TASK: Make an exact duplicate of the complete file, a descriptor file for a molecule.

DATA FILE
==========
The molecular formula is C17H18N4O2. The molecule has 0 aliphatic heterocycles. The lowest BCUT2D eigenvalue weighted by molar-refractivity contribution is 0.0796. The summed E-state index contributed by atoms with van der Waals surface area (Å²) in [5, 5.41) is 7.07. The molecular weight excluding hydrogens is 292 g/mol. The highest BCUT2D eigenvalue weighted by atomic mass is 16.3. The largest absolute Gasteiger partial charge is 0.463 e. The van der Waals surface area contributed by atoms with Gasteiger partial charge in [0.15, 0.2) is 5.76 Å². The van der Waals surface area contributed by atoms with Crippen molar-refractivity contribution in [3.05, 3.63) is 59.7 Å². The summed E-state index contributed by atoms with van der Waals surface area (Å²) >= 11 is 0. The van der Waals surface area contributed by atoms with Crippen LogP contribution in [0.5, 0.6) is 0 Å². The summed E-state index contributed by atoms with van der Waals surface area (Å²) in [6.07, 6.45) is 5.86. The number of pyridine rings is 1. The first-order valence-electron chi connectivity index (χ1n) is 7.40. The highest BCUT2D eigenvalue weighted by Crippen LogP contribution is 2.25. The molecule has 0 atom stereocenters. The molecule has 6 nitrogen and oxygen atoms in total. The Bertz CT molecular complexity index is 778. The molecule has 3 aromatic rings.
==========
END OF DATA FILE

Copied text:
The molecular formula is C17H18N4O2. The molecule has 0 aliphatic heterocycles. The lowest BCUT2D eigenvalue weighted by molar-refractivity contribution is 0.0796. The summed E-state index contributed by atoms with van der Waals surface area (Å²) in [5, 5.41) is 7.07. The molecular weight excluding hydrogens is 292 g/mol. The highest BCUT2D eigenvalue weighted by atomic mass is 16.3. The largest absolute Gasteiger partial charge is 0.463 e. The van der Waals surface area contributed by atoms with Gasteiger partial charge in [0.15, 0.2) is 5.76 Å². The van der Waals surface area contributed by atoms with Crippen molar-refractivity contribution in [3.05, 3.63) is 59.7 Å². The summed E-state index contributed by atoms with van der Waals surface area (Å²) >= 11 is 0. The van der Waals surface area contributed by atoms with Crippen LogP contribution in [0.5, 0.6) is 0 Å². The summed E-state index contributed by atoms with van der Waals surface area (Å²) in [6.07, 6.45) is 5.86. The number of pyridine rings is 1. The first-order valence-electron chi connectivity index (χ1n) is 7.40. The highest BCUT2D eigenvalue weighted by Crippen LogP contribution is 2.25. The molecule has 0 atom stereocenters. The molecule has 6 nitrogen and oxygen atoms in total. The Bertz CT molecular complexity index is 778. The molecule has 3 aromatic rings.